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A Christmas Carol

What is it about Charles Dicken's A Christmas Carol that brings out the Scrooge in otherwise compassionate theatre aficionados? All I had to do was mention that I was going back to see what possibly may be the last run for the Denver Center Theatre Company's annual holiday production, and my friends rolled their eyes and clucked at the idea of having to endure such a tribulation.

How ironic that these selfsame liberals and free-thinkers, who otherwise prescribe to philosophies and behaviors that support what they believe to be evolutionary steps in human development, turn away in embarrassment at such a pure and simple message.

Photo of (L to R) Mike Hartman as Ebenezer Scrooge and Peter Bretz as the Ghost of Jacob Marley
(L to R) Mike Hartman as Ebenezer Scrooge
and Peter Bretz as the Ghost of Jacob Marley
Photo credit: Terry Shapiro
For me, however, seeing Ebenezer Scrooge transformed from a money-grubbing troglodyte to a charitable social reformer is the perfect way to sidestep the materialistic miasma of a crass season that, once upon a time, harbored a thoughtful and concentrated meditation on the teachings of an impoverished prophet—one who utterly rejected the instinctive and egocentric behaviors that now drive economic, political, military, and pseudo-religious ambitions that know no bounds.

Photo of Sam Van Wetter as Boy Scrooge and Rachel Obering as Little Fan
Sam Van Wetter as Boy Scrooge
and Rachel Obering as Little Fan
Photo credit: Terry Shapiro
Over the years, the basics of DCTC's production of this classic have changed little. The adaptation by Laird Williamson and Dennis Powers is a lyrical and seamless précis of what is arguably the culmination of Dicken's eminent body of work. Certainly the writer himself thought this so, and toured the piece himself.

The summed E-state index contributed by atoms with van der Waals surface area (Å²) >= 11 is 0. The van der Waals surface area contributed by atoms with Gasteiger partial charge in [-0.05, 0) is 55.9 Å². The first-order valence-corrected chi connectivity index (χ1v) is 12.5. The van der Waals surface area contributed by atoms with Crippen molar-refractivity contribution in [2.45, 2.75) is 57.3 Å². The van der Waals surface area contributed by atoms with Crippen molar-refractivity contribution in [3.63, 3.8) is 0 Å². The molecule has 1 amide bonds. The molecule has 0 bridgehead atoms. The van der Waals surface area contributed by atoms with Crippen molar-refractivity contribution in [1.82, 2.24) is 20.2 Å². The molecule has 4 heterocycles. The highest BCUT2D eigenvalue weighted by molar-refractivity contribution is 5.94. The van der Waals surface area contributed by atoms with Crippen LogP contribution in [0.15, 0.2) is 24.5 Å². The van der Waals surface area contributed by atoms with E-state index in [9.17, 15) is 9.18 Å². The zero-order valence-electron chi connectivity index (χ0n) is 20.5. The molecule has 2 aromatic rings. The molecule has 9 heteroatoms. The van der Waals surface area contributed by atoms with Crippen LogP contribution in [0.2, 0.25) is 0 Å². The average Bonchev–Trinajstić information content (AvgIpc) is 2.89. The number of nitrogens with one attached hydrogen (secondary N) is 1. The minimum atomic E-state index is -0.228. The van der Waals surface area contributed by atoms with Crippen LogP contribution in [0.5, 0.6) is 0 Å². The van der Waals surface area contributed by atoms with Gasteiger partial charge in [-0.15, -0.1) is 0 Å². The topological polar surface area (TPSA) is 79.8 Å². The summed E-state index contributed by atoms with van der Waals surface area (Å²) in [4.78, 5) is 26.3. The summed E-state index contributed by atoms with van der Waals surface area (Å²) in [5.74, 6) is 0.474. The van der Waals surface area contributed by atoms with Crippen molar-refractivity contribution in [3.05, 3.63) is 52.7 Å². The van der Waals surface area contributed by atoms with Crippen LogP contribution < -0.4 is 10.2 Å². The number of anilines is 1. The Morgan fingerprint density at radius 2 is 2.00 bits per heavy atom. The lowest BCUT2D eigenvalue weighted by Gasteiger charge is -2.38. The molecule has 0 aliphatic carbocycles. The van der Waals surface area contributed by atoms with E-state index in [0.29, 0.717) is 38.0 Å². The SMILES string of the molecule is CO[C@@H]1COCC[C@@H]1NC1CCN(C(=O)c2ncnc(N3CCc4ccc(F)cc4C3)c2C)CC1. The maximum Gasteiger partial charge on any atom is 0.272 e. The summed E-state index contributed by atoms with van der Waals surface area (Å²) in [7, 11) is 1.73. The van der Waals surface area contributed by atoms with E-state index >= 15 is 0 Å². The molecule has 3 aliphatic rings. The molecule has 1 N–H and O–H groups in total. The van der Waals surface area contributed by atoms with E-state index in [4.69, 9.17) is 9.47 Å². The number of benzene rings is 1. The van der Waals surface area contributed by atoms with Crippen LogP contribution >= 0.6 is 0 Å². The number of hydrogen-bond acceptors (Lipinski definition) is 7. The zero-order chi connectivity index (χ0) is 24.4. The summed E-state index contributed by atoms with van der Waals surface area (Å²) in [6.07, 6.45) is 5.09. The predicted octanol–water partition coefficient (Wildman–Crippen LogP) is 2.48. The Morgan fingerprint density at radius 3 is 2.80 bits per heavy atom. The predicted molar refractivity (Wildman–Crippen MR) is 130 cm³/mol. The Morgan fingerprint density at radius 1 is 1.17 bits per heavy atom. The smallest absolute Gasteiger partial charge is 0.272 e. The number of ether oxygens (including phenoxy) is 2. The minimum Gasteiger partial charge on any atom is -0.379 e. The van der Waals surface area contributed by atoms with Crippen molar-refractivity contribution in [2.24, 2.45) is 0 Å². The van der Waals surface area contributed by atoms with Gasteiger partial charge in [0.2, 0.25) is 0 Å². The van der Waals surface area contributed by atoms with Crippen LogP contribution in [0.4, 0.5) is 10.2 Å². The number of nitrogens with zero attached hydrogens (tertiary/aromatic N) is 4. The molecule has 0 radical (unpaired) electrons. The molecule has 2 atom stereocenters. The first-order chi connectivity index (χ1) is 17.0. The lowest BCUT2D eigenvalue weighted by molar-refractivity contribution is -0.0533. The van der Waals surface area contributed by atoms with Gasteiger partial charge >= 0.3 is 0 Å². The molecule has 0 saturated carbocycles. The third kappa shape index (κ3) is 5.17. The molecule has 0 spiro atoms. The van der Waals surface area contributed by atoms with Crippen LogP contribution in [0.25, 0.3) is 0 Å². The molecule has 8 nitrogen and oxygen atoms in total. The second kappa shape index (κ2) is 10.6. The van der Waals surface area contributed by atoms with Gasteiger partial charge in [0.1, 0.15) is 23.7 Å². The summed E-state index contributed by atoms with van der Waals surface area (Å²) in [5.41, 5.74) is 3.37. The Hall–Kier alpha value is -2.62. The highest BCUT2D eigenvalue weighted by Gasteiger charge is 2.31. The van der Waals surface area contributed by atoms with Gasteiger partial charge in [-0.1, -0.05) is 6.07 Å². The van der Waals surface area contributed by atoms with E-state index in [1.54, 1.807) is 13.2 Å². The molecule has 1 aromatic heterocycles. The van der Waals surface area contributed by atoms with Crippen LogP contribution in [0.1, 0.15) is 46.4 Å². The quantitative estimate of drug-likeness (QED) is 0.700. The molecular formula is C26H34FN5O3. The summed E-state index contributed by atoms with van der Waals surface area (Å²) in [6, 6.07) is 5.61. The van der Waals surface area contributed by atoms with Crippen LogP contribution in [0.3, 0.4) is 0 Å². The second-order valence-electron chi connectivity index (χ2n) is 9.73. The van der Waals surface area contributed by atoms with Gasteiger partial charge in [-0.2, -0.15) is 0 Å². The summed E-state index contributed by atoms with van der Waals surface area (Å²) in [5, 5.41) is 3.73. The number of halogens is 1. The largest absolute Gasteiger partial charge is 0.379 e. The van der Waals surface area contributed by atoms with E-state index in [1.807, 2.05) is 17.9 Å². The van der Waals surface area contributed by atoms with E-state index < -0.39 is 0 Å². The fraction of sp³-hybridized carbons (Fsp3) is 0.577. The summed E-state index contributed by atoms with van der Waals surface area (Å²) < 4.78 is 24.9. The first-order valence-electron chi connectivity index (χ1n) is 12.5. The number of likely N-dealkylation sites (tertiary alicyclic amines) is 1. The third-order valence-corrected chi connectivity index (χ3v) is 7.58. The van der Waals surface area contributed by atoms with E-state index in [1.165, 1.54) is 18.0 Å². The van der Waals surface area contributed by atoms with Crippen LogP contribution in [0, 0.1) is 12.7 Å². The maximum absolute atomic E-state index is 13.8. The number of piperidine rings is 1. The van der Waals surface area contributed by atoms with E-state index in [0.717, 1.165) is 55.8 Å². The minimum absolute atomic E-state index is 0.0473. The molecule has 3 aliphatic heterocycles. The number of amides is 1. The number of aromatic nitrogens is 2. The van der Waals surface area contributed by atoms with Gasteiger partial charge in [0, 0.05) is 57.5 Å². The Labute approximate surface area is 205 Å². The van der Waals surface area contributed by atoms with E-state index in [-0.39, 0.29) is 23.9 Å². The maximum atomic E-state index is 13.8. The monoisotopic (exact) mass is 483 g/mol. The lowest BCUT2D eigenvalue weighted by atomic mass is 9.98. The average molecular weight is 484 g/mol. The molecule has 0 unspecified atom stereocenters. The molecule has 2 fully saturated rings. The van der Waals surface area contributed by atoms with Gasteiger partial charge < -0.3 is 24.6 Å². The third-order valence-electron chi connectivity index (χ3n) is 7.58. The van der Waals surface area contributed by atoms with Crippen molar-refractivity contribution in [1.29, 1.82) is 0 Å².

But for a professional theatre company to pull off an annual pageant that relies heavily on children from the community is no mean feat, for the same expectation of excellence that accompanies each new DCTC production is no less present for the cyclical A Christmas Carol.

Photo of (L to R) Donnie Bledsoe as a Party Guest, Leslie O’Carroll as Mrs. Fezziwig, Reed Meschefske as Young Scrooge, David Ivers as Fezziwig and Jason Donovan Hall as a Party Guest
(L to R) Donnie Bledsoe as a Party Guest,
Leslie O’Carroll as Mrs. Fezziwig,
Reed Meschefske as Young Scrooge,
David Ivers as Fezziwig and
Jason Donovan Hall as a Party Guest
Photo credit: Terry Shapiro
It helps of course that the team employed to accomplish this mostly thankless task, which only draws attention if it falters in any way, is comprised of generally the same talented individuals from year to year. This cohesion begins and ends with Williamson, who obviously carries a spiritual torch for the story and its message, and who, in addition to adapting and directing the piece, wrote the lyrics to Lee Hoiby's original music; in-between, his vision is supported by the stunning costumes of the late Andrew V. Yelusich, Ann McCauley's evocative and bright choreography, Lee Stametz' warm and rousing music direction; Don Darnutzer's sublimely orchestrated lighting, David R. White's moody sound design, and Robert Blackman's multifaceted and cleverly symbolic set design.

And while, over the years, I have never seen a production of this play that does not have the sparkle and magic that the author infused into its language and substance, I must say that this year's effort in many ways exceeds those that have preceded it.